“I will not race quarter-mile again,” Rapisarda said in a press release. “The time has arrived for Australia to abandon the 1320ft race distance on the grounds of safety. I have been giving this a lot of thought and my mind was made up at the 2017 Winternationals when both our cars ran over 330mph. It was a historic moment for the team, but when you run at those speeds the risks are too great.
“[In the USA] the NHRA made the decision to abandon quarter-mile racing in 2008 when Scott Kalitta was killed. I consider both our current drivers, Damien Harris and Wayne Newby, to be part of the Rapisarda family, and could not live with myself if anything were to happen.”
Rapisarda’s lawyers have sent a letter to both tracks outlining his safety concerns, citing braking distances in particular as an example of how safety standards have not kept up to date with race technology and escalating speeds.
“When Top Fuel dragsters raced in the 1990s it was estimated that with 3000hp and speeds approaching 300mph, that was about as fast as these cars would go over the 1320ft distance,” Rapisarda said. “However, today, 9000hp and speeds over 320mph are common, but the distance cars have to stop in has not got any better.”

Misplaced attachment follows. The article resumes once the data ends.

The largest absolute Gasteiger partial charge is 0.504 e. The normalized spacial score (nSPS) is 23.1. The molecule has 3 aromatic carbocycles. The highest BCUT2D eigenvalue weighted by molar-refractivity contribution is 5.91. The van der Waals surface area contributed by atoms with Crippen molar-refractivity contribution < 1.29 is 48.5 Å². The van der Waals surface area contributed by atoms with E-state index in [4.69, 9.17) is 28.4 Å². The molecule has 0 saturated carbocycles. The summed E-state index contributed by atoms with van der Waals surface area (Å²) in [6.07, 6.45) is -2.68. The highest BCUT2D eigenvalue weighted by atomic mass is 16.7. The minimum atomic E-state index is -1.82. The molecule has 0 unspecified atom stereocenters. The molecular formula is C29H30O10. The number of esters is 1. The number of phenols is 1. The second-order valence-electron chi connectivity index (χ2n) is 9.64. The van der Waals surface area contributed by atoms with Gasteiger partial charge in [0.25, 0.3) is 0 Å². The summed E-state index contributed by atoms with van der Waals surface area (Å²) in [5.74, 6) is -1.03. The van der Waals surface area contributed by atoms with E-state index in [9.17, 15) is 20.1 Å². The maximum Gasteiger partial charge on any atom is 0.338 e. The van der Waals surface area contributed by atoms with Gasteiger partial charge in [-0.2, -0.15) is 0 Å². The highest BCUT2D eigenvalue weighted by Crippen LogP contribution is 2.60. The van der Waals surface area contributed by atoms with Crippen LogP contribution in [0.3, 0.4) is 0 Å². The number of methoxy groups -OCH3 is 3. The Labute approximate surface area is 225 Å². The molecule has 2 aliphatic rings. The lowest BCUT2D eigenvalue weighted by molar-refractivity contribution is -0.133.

Street Machine columnist and Aussie Doorslammer racer Victor Bray said he shares Rapisarda’s concerns.
“I’ll go on record as believing Top Fuel guys should be running over 1000ft in Australia, as they have been doing in America for nearly a decade,” he said. “If Top Fuel were to run 1000ft it increases the braking and shut-off area, and that’s got to be safer. Watching the NHRA, the spectators and the fans have come to accept that the shorter distance is much safer, and no less exciting. “Someone theorised that if they were still racing over a quarter-mile in America, the speeds would be over 350mph, and that’s bloody crazy, especially on some tracks built when the cars were flat-out running 200mph.”
It will be interesting to see how the IHRA and Top Fuel Australia respond to Rapisarda’s ultimatum. We’ll bring you further developments as they come to hand.